Trend analysis of bacteraemias caused by multi-drug resistant (MDR) and extensively drug resistant (XDR) bacteria helps to assess efficacy of infection prevention and control (IPC) practices. Data on the trends of MDR and XDR bacteraemias are lacking from cancer patients in India. To report antibiotic resistance rates over time in bacteraemias and to assess the effect of IPC practices where patient isolation facilities were limited on the rates and trends of MDR and XDR bacteraemias from a cancer centre in eastern India. A retrospective observational study was conducted in a specialist cancer hospital in India from 2011 to 2021. The study included both patients with haematological and solid organ malignancy. Data on blood cultures and surveillance culture samples were analysed. Blood cultures were processed using BACT/ALERT® (bioMérieux, Marcy-l'Étoile, France) and the identification and antibiotic susceptibilities of bacteria were performed using VITEK® 2 (bioMérieux, Marcy-l'Étoile, France). Surveillance cultures for MDR/XDR bacteria were performed on a subset of patients and processed based on a modified method described previously. 3rd-generation cephalosporin-resistant Gram negative bacilli were the commonest cause of MDR bacteraemia (57.6%) followed by carbapenem resistant organisms (CRO) (35.7%). Bacteraemias caused by vancomycin-resistant enterococci (VRE), meticillin-resistant Staphylococcus aureus (MRSA) and colistin-resistant Gram negative bacilli were responsible for 1.3%, 2.3% and 3.0% of laboratory confirmed bloodstream infections (BSI) respectively. The ranges of the rates of MDR/XDR BSI per 1000 in-patients during the study period were: MRSA (1-1.18), VRE (0-0.88), 3rd generation cephalosporin-resistant Gram negative bacilli (10.10-20.32), CRO (5.05-13.07) and colistin-resistant Gram negative bacilli (E.coli, Klebsiella, Pseudomonas aeruginosa, Acinetobacter spp (0-1.3). Surveillance cultures collected from a subset of patients showed ranges of MRSA detection in 0-2.11%, VRE in 1.67%-7.49%, 3rd generation cephalosporin-resistant Gram negative bacilli in 55%-89.91% and carbapenem resistant Gram negative bacilli in 18.33%-31.11% of patients. This is one of few studies providing trend data for MDR/XDR bacteraemia rates among cancer patients in India over a decade. In a high prevalence setting it was possible to keep the rates of MDR/XDR bacteraemia controlled with IPC strategies and without adequate isolation facilities. The results are of potential interest to policy makers, IPC specialists and clinicians.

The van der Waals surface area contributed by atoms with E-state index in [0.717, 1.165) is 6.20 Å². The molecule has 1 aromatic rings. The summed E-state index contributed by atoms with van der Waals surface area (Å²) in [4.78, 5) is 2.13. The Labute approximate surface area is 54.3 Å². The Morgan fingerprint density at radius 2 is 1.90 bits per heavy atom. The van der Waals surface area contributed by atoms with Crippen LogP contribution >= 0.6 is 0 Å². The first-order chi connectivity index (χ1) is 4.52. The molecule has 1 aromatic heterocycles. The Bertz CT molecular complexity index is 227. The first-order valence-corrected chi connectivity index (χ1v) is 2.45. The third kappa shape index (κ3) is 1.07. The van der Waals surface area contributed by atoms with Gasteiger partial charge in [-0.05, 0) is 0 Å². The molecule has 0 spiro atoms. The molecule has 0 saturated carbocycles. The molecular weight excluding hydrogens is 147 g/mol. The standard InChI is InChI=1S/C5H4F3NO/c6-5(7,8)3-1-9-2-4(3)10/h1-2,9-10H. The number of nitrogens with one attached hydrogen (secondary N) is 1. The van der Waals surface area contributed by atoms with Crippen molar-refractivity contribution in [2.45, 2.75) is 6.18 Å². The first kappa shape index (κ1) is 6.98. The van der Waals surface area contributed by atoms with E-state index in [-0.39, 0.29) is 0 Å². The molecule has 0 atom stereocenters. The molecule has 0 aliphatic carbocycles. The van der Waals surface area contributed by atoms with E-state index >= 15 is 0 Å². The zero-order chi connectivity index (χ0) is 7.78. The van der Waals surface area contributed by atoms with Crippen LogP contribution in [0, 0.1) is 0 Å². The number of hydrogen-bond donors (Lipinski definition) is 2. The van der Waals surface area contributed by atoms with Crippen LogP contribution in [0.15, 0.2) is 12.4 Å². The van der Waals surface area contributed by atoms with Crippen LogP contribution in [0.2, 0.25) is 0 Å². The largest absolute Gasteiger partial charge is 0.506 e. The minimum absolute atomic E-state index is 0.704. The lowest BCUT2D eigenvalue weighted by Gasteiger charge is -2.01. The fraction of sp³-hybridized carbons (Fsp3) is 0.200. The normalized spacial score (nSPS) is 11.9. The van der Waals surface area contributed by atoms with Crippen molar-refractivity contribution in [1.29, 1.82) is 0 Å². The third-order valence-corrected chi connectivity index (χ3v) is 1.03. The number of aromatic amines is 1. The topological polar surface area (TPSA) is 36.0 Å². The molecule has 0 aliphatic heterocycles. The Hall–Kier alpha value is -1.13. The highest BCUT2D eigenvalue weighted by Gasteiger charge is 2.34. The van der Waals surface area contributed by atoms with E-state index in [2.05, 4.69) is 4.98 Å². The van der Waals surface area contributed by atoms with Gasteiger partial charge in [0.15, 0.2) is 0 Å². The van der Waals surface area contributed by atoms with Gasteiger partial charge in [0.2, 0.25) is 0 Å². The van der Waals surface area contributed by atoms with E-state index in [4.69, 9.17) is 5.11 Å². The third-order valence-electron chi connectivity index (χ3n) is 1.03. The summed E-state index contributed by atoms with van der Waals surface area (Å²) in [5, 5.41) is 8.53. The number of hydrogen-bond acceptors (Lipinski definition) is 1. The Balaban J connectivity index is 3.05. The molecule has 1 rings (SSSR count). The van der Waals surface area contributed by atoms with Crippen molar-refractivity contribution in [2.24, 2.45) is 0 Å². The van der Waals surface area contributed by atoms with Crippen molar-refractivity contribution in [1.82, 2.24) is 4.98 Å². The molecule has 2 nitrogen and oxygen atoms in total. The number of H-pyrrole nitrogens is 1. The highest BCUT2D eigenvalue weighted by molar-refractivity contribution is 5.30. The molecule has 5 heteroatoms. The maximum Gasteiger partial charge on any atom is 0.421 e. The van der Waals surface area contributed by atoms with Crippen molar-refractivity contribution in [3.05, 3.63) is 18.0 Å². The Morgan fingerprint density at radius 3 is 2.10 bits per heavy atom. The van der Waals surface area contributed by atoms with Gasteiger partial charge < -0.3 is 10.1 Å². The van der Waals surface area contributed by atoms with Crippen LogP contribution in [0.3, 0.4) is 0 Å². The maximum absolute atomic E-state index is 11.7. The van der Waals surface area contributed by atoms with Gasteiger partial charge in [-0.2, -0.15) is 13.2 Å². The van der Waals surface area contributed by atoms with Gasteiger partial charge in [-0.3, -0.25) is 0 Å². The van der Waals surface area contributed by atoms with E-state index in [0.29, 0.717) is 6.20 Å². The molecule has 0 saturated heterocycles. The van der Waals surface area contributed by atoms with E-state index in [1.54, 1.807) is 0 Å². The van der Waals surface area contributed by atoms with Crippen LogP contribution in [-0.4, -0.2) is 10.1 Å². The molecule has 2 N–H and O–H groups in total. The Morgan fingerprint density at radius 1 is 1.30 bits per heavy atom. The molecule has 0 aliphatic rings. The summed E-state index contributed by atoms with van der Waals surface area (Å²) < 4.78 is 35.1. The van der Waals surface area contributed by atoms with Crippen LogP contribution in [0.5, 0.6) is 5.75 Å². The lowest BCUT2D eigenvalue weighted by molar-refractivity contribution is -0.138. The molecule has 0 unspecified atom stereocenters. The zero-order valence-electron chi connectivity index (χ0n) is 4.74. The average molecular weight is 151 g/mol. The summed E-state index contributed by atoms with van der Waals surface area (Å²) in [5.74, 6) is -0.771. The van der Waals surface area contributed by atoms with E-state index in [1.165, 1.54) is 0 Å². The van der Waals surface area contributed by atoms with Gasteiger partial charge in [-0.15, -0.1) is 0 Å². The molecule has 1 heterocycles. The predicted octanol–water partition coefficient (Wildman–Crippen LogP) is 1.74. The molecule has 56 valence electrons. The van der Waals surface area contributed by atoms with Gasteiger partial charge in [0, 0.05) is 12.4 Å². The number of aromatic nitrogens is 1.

Full Text
Published version (Free)

Talk to us

Join us for a 30 min session where you can share your feedback and ask us any queries you have

Schedule a call